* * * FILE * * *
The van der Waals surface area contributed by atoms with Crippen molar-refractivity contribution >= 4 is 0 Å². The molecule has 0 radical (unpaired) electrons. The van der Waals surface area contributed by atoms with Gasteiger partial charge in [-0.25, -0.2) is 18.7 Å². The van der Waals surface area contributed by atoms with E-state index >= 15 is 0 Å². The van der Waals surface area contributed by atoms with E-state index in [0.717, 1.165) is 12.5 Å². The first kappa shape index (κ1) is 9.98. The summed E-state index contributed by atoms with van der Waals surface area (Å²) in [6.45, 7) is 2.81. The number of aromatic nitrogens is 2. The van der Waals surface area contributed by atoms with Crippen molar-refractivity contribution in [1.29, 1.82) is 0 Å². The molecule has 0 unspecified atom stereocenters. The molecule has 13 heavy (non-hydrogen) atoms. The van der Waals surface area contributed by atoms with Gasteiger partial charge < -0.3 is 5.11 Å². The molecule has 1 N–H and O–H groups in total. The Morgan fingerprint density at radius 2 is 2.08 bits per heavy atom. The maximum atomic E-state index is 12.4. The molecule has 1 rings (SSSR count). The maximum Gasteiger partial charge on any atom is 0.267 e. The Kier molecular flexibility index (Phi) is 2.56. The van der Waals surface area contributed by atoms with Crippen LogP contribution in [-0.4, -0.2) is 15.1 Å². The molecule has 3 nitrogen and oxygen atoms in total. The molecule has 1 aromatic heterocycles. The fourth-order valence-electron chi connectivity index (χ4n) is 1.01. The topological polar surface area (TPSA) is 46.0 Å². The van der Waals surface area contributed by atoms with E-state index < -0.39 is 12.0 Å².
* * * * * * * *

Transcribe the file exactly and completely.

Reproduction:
The van der Waals surface area contributed by atoms with Crippen molar-refractivity contribution >= 4 is 0 Å². The molecule has 0 radical (unpaired) electrons. The van der Waals surface area contributed by atoms with Gasteiger partial charge in [-0.25, -0.2) is 18.7 Å². The van der Waals surface area contributed by atoms with E-state index >= 15 is 0 Å². The van der Waals surface area contributed by atoms with E-state index in [0.717, 1.165) is 12.5 Å². The first kappa shape index (κ1) is 9.98. The summed E-state index contributed by atoms with van der Waals surface area (Å²) in [6.45, 7) is 2.81. The number of aromatic nitrogens is 2. The van der Waals surface area contributed by atoms with Crippen molar-refractivity contribution in [1.29, 1.82) is 0 Å². The molecule has 0 unspecified atom stereocenters. The molecule has 13 heavy (non-hydrogen) atoms. The van der Waals surface area contributed by atoms with Gasteiger partial charge < -0.3 is 5.11 Å². The molecule has 1 N–H and O–H groups in total. The Morgan fingerprint density at radius 2 is 2.08 bits per heavy atom. The maximum atomic E-state index is 12.4. The molecule has 1 rings (SSSR count). The maximum Gasteiger partial charge on any atom is 0.267 e. The Kier molecular flexibility index (Phi) is 2.56. The van der Waals surface area contributed by atoms with Crippen LogP contribution in [-0.4, -0.2) is 15.1 Å². The molecule has 3 nitrogen and oxygen atoms in total. The molecule has 1 aromatic heterocycles. The fourth-order valence-electron chi connectivity index (χ4n) is 1.01. The topological polar surface area (TPSA) is 46.0 Å². The van der Waals surface area contributed by atoms with E-state index < -0.39 is 12.0 Å².